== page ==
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Here's How You Can Prevent Bunions

It is estimated that about one out of three people over the age of 65 have a bunion to some degree. Anyone can develop a bunion, no matter their age, including children — even those under 10 years old. At whatever age you develop bunions, they can either cause no problems or they can be extremely problematic. 

The Diabetic Foot and Wound Center in Bakersfield, California, treats all kinds of foot problems, including bunions, with both noninvasive and surgical interventions. Learning more about bunions and why they occur is the first step toward preventing their development. Our medical team shares some valuable insight into the causes for bunions and how best to prevent them from occurring. 

What are bunions?

Bunions are visible, bony bumps that emerge from the base joints of your big toe as a result of a progressive bone disorder. The metatarsophalangeal (MTP) joint is usually the culprit of this structural problem. Bunions occur when the phalangeal bone of the big toe moves up and in toward your second toe, crowding it aside. Another bone, called the metacarpal bone, then slides out from beneath, producing the visible bump.

Research seems to indicate that genetics contribute in large part to whether or not you will develop bunions. The inherited trait includes a particular bone structure that makes it more likely you will develop bunions, often on both feet. Research also shows that women are more likely to have bunions than men. An assumption that this is because of tight-fitting or high-heeled shoes is a popular but false reason for bunions. As any podiatrist will affirm, these types of shoes can exacerbate foot conditions. 

Some additional causes that you may develop bunions include:

What are the symptoms of bunions?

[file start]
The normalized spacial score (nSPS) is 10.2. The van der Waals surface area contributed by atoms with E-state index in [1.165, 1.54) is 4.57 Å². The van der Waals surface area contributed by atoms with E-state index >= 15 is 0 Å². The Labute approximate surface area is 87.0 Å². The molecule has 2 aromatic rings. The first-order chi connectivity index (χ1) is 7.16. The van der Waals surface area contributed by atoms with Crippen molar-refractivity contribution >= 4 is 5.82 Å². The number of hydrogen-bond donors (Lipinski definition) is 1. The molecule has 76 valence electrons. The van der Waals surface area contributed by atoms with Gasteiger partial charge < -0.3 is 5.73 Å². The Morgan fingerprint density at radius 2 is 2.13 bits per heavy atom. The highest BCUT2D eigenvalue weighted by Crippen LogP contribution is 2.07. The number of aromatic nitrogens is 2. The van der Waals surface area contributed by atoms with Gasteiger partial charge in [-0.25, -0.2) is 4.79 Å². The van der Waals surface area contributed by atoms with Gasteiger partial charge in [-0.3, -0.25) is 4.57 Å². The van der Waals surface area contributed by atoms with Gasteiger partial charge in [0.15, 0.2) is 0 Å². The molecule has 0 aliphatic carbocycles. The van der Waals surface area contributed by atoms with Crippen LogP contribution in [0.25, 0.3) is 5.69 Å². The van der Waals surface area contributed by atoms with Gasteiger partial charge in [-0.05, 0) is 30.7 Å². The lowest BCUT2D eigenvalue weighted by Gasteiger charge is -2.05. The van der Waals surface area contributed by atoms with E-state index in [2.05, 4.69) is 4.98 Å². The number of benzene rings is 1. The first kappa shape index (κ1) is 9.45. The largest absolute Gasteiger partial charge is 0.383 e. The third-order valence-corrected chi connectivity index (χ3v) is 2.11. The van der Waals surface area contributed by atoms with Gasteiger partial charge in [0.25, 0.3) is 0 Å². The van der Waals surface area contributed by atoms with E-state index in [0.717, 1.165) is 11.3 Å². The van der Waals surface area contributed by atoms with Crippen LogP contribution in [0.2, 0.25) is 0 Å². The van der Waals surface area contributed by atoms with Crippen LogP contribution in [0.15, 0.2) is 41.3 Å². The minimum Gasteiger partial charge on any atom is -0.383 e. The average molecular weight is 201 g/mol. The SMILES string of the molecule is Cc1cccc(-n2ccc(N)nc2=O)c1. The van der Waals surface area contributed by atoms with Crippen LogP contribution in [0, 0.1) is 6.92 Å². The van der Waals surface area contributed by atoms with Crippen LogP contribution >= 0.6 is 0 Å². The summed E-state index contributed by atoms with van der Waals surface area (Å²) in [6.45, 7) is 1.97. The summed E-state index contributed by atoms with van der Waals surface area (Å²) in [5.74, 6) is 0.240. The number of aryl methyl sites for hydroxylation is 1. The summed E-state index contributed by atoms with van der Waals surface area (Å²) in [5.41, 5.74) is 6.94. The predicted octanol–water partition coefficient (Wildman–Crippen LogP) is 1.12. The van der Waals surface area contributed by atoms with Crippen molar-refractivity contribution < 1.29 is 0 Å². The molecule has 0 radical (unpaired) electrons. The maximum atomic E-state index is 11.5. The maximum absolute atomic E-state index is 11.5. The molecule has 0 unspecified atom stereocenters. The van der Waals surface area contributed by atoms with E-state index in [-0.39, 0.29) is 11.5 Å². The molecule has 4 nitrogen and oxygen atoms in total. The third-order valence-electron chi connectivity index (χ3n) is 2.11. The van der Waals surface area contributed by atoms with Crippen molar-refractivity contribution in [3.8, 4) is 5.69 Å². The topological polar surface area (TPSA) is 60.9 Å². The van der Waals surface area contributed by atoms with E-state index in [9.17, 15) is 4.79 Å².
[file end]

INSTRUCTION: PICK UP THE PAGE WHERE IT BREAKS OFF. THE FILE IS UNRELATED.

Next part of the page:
Some people who develop bunions have no complications or pain with them at all. Others can begin experiencing soreness and redness as the bump becomes more pronounced. Pain can vary from mild-to-severe and can come and go away intermittently. Bunions typically grow worse if they are ignored or untreated. 

Some other symptoms you may experience can include:

Bunions can also contribute to some other possible complications if left untreated, such as bursitis, metatarsalgia, and hammertoes. All these conditions are painful and further restrict your freedom of movement. 

How are bunions treated?

Treatment for bunions always begins with more conservative, noninvasive therapies that include resting the offending foot, icing to reduce inflammation, OTC medications for pain, and taping or splinting the toe. Our podiatric specialists may also recommend specific types of shoes that have more room for your toes to move freely. We can also prescribe foot orthotics and perform steroid injections around the offending toe joint. 

As your bunions progress in severity, more invasive treatments may become necessary. Our board-certified podiatric surgeons offer outpatient bunion surgery at our medical clinic to correct more severe bunions. Most patients are walking around in as little as a few days post-surgery. 

How can I prevent bunions?

Genetics or not, anyone can take measures to prevent bunions from developing. Here are some ideas:

If you suffer from painful bunions and need treatment, contact the podiatric experts at Diabetic Foot and Wound Center in Bakersfield at 661-238-7526. We also offer telehealth appointments and online scheduling for your convenience. 

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